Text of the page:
Over the coming days, Secretary Jewell, Deputy Secretary of the Interior Michael Connor, Director of the U.S. Fish and Wildlife Service Dan Ashe, and Director of the Bureau of Land Management Neil Kornze will participate in local events in Alabama, Alaska, Florida, Oregon, Texas and Virginia. Additional event details are available below.
TUESDAY, JULY 8
EVENT #1 - Fort Worth, Texas
WHO: Sally Jewell, U.S. Secretary of the Interior Betsy Price, Mayor of Fort Worth; Co-chair of the bipartisan coalition, Mayors for Parks Ralph Duggins, Vice Chairman, Texas Parks and Wildlife Commission
WHAT: Important Land and Water Conservation Fund Announcement
WHEN: Tuesday, July 8, 2014, at 10:30 am CDT
WHERE: Gateway Park 4800 E 1st St. Fort Worth, Texas
RSVP: Credentialed members of the media interested in covering the event are encouraged to RSVP HERE by July 7, 2014, at 6:00 pm EDT
EVENT #2 - Welches, Oregon
WHO: Neil Kornze, Director of the Bureau of Land Management Representatives from the Western Rivers Conservancy, Clackamas County, Travel Oregon and the International Mountain Bicycling Association
WHAT: Celebration of the 50th Anniversary of Land and Water Conservation Fund and Conservation/Recreation Achievements along Oregon's Sandy River
WHEN: Tuesday, July 8 at 2:30pm PDT
WHERE: Sandy Ridge Mountain Bike Trailhead [Several miles off US Highway 26 in Welches, Oregon – for more detailed instructions, please contact the Oregon BLM office at 503-375-5657]
EVENT #3 - Vero Beach, Florida
WHO: Dan Ashe, Director of the U.S. Fish and Wildlife Service Ranchers from the Northern Everglades Alliance and representatives from the Florida Sportsmen's Trust
WHAT: Meeting to discuss next steps for the Everglades Headwaters National Wildlife Refuge and Conservation Area
WHEN: Tuesday, July 8 at 10am EDT
WHERE: Adams Ranch 26003 Orange Ave Fort Pierce, Florida
WEDNESDAY, JULY 9
EVENT #4 - Birmingham, Alabama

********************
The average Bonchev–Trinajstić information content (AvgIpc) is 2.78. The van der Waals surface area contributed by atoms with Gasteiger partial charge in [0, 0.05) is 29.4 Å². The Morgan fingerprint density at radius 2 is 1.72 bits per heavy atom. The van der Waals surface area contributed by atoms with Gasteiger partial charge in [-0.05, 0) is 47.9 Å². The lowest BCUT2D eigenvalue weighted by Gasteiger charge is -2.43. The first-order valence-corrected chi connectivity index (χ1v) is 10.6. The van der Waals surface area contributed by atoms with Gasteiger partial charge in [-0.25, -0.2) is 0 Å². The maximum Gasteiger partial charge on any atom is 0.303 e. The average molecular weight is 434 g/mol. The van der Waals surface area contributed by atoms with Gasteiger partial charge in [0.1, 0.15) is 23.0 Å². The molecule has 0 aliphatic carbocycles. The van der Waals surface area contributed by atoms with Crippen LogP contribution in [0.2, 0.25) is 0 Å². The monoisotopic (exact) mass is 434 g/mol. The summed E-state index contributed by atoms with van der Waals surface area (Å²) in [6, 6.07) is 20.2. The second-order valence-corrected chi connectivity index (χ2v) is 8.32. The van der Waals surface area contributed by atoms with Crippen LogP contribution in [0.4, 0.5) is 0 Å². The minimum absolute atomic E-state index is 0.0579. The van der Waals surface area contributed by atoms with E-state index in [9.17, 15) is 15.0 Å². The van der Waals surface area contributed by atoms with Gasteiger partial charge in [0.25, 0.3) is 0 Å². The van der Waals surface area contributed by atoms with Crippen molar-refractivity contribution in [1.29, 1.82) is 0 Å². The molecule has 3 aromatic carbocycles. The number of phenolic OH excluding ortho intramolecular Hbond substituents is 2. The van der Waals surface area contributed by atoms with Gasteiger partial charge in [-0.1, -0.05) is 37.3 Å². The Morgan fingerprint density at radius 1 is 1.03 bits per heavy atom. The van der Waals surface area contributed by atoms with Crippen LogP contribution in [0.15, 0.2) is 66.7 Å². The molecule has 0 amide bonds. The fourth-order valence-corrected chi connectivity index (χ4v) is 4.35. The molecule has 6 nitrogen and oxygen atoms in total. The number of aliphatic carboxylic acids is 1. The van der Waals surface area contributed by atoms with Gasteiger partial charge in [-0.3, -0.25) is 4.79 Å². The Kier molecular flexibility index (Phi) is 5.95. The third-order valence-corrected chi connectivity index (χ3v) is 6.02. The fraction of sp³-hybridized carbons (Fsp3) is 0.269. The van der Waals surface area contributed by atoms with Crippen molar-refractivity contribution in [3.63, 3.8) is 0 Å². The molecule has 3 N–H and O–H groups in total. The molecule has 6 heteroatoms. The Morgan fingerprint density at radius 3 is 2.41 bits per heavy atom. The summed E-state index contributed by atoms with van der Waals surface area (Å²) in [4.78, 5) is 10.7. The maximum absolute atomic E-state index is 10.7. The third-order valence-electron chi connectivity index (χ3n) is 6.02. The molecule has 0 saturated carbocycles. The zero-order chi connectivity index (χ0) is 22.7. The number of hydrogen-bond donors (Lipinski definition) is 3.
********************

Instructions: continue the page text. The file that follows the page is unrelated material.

WHO: Sally Jewell, U.S. Secretary of the Interior William Bell, Sr., Mayor of Birmingham, Member of the bipartisan coalition, Mayors for Parks
WHAT: Event to Celebrate Land and Water Conservation Fund's Contributions to America's Hunting, Fishing and Boating Heritage
WHEN: Wednesday, July 9, 2014, at 11:30 am CDT
WHERE: East Lake Park 116 84th Street Birmingham, Alabama
RSVP: Credentialed members of the media interested in covering the event are encouraged to RSVP HERE by July 8, 2014, at 6:00 pm EDT.
EVENT #5 - Anchorage, Alaska
WHO: Michael Connor, Deputy Secretary of the Interior Ed Fogels, Deputy Commissioner for Alaska's Department of Natural Resources Holly Spoth-Torres, Parks Superintendent for the Municipality of Anchorage Beth Nordlund, Executive Director for the Anchorage Park Foundation
WHAT: Land and Water Conservation Fund Event to Celebrate Community Park Improvements
WHEN: Wednesday, July 9, 2014, at 11:45am AKDT
WHERE: Dave Rose Park 201 Lane Street Anchorage, Alaska
THURSDAY, JULY 10
EVENT #6 - Richmond, Virginia
WHO: Sally Jewell, U.S. Secretary of the Interior Molly Ward, Virginia Secretary of Natural Resources Dave Ruth, Superintendent at Richmond National Battlefield Park Jim Lighthizer, Civil War Trust President
WHAT: Important Historic Preservation Announcement for Richmond National Battlefield Park
WHEN: Thursday, July 10, 2014, at 11:00 am EDT
WHERE: Watt House property on the Gaines' Mill Battlefield 6283 Watt House Road Mechanicsville, Virginia
RSVP: Credentialed members of the media interested in covering the event are encouraged to RSVP HERE by July 9, 2014, at 6:00 pm EDT.